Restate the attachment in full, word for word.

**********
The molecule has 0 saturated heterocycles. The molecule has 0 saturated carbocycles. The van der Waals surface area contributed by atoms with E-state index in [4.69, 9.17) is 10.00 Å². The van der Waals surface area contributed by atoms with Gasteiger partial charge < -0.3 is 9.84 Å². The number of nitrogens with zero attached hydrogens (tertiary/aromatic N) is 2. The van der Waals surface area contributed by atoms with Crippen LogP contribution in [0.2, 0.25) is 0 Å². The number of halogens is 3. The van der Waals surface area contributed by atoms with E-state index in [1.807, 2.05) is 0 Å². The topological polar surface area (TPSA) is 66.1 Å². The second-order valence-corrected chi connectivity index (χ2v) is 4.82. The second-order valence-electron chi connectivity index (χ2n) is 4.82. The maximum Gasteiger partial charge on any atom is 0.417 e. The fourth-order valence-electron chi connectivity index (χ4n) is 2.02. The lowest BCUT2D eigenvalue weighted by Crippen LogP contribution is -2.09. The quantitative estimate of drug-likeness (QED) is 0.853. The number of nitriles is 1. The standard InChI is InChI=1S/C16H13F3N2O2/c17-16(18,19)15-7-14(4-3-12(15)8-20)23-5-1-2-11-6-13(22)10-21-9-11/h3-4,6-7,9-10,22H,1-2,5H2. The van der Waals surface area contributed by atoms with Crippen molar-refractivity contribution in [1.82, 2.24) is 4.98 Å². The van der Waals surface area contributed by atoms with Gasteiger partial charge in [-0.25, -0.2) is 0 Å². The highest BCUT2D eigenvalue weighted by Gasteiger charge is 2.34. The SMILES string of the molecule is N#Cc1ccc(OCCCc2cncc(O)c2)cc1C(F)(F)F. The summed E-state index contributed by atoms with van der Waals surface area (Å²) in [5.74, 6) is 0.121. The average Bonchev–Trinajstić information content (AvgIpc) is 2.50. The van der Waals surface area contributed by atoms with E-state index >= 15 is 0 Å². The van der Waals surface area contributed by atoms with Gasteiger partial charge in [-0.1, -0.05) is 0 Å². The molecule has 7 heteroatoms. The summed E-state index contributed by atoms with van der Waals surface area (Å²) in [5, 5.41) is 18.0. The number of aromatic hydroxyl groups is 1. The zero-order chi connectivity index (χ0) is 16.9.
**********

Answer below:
The molecule has 0 saturated heterocycles. The molecule has 0 saturated carbocycles. The van der Waals surface area contributed by atoms with E-state index in [4.69, 9.17) is 10.00 Å². The van der Waals surface area contributed by atoms with Gasteiger partial charge < -0.3 is 9.84 Å². The number of nitrogens with zero attached hydrogens (tertiary/aromatic N) is 2. The van der Waals surface area contributed by atoms with Crippen LogP contribution in [0.2, 0.25) is 0 Å². The number of halogens is 3. The van der Waals surface area contributed by atoms with E-state index in [1.807, 2.05) is 0 Å². The topological polar surface area (TPSA) is 66.1 Å². The second-order valence-corrected chi connectivity index (χ2v) is 4.82. The second-order valence-electron chi connectivity index (χ2n) is 4.82. The maximum Gasteiger partial charge on any atom is 0.417 e. The fourth-order valence-electron chi connectivity index (χ4n) is 2.02. The lowest BCUT2D eigenvalue weighted by Crippen LogP contribution is -2.09. The quantitative estimate of drug-likeness (QED) is 0.853. The number of nitriles is 1. The standard InChI is InChI=1S/C16H13F3N2O2/c17-16(18,19)15-7-14(4-3-12(15)8-20)23-5-1-2-11-6-13(22)10-21-9-11/h3-4,6-7,9-10,22H,1-2,5H2. The van der Waals surface area contributed by atoms with Crippen molar-refractivity contribution in [1.82, 2.24) is 4.98 Å². The van der Waals surface area contributed by atoms with Gasteiger partial charge in [-0.25, -0.2) is 0 Å². The highest BCUT2D eigenvalue weighted by Gasteiger charge is 2.34. The SMILES string of the molecule is N#Cc1ccc(OCCCc2cncc(O)c2)cc1C(F)(F)F. The summed E-state index contributed by atoms with van der Waals surface area (Å²) in [5.74, 6) is 0.121. The average Bonchev–Trinajstić information content (AvgIpc) is 2.50. The van der Waals surface area contributed by atoms with E-state index >= 15 is 0 Å². The van der Waals surface area contributed by atoms with Gasteiger partial charge in [-0.1, -0.05) is 0 Å². The molecule has 7 heteroatoms. The summed E-state index contributed by atoms with van der Waals surface area (Å²) in [5, 5.41) is 18.0. The number of aromatic hydroxyl groups is 1. The zero-order chi connectivity index (χ0) is 16.9.